From the Floor Up

#Truth about Picking Color Schemes

Posted by Daltile Team on Apr 19, 2017 10:30:00 AM

The Color Scheme Secret is Out

Picking a color scheme is deceptively difficult. If you follow all the rules and go by the color wheel, you risk looking boring and predictable. If you forget the rules and go with what makes you happy, you risk looking discombobulated and eclectic.

Here’s some secrets from the experts so you can perfectly select a color scheme that really works.

Colorful mosaic on wall
Glass Horizons in Pacific Blend 3/4" Random Linear Mosaic

Return to Color Theory

The color wheel can be very helpful in picking color schemes. Colors next to each other on the wheel like blue and green are great picks for informal areas of the house and have a calming effect. High contrast colors, those that are opposite each other on the wheel, are better for the formal areas of the house and serve to bring energy into a space.

Work with the Loudest Piece in the Room

If a fun patterned rug, colorful upholstery, or unique artwork are the center of the visual design, let that one piece guide all your color decisions. Every color in the feature piece can be a part of your color scheme. Save bolder and brighter colors for accents and pick the lightest whites and beiges as your wall colors and other elements of the room that need a neutral color.

Think Beyond Contrast

Contrast isn’t just about colors, it is also about warm/cool, textures, and patterns. How you use the colors is just as important as which colors you choose.

Move from Dark to Light

If you decide to use more color and less neutral a failsafe rule is to use the darkest colors near the floor and employ lighter colors as you move up the room vertically. It’s what our eyes are used to seeing—darker under our feet and lighter the further you look up.

Bring in the Black

Black is a grounding force. It can tame just about any color scheme. Many designers will tell you to always have at least one black item in the room, even if black isn’t a part of the color scheme and it doesn’t have to be solid black either. A vase, throw pillow, frame, or curtain rod with black in it is all it takes.

Think about Lighting

Lighting can completely change the way a color looks. That great coral colored throw pillow might look very different in the natural light of your bedroom than it does under the fluorescent lights of the big box store you bought it from. The best bet is to view your colors in the lighting in which they will reside.

Jewel Tide in Beach Pebble 5/8" Random Mosaic with Spanish Moss from Geo Flecks ONE Quartz Surfaces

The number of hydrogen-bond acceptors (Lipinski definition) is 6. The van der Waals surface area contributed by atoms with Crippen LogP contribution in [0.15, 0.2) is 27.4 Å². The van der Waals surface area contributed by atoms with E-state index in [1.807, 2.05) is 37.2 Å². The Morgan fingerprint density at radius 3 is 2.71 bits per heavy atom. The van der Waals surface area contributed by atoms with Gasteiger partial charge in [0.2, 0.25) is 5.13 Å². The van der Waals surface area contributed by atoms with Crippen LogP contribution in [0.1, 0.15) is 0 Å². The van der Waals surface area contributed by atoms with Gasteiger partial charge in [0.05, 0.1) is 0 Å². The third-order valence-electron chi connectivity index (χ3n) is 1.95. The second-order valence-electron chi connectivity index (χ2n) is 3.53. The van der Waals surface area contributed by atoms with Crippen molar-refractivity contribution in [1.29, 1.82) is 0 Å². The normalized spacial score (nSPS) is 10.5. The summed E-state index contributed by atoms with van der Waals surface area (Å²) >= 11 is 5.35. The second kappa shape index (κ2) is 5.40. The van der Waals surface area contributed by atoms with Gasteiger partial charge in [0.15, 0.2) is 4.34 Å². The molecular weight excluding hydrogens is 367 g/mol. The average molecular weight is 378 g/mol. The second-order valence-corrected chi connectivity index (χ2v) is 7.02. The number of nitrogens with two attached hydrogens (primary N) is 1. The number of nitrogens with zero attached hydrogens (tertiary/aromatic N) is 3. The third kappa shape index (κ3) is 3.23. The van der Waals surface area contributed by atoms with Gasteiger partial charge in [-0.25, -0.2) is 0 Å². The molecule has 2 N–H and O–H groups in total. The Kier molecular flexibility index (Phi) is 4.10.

Turn to the Closet

Take a hint from your clothes. You usually buy clothes that make you look good in colors you love. When you use that same approach for your home’s color schemes, you’ll look great and feel great in your home.

Weave Color throughout the House

You’ve seen homes with a different color scheme in every room. All those colors can make the home feel disjointed. You don’t have to do all the same colors throughout the house either. Start with the more formal areas of the house and coordinate their color scheme. Then take one color, usually a predominate one, and use it as an accent in another room with another scheme. It’s best if you use a tone of the color that’s a bit darker than the original color for the more private areas of the home.

Try It Out

Committing to color is a big thing so don’t be afraid to test it out. Use paint chips, samples, swatches, or those tiny tester paint cans to try out a color scheme in the space before going with it.

Use 60-30-10 Rule

A big part of achieving a color scheme that works is to get the balance right. Go with 60% main color (usually used on the walls), 30% secondary color (for upholstery or other major elements of the room), 10% for accent colors. Not too much, not too little.

Follow the Rule of Three

Similar to the 60-30-10 rule, the rule of three is about balance. It limits your palette to just three colors plus one neutral like white. It’s a failsafe rule that will keep you reigned in while picking colors.

Getting Cold Feet

Committing to color can be a big deal, especially if you are going for something bold or bright. If you are having second thoughts about using certain colors, take the easy way out: only use color in things that are easily replaceable. Throw pillows are easier to change out than paint or furniture. Stick to neutral colors on big items and reserve the bright colors for accent pieces.

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Topics: Remodel, Redesign, Design

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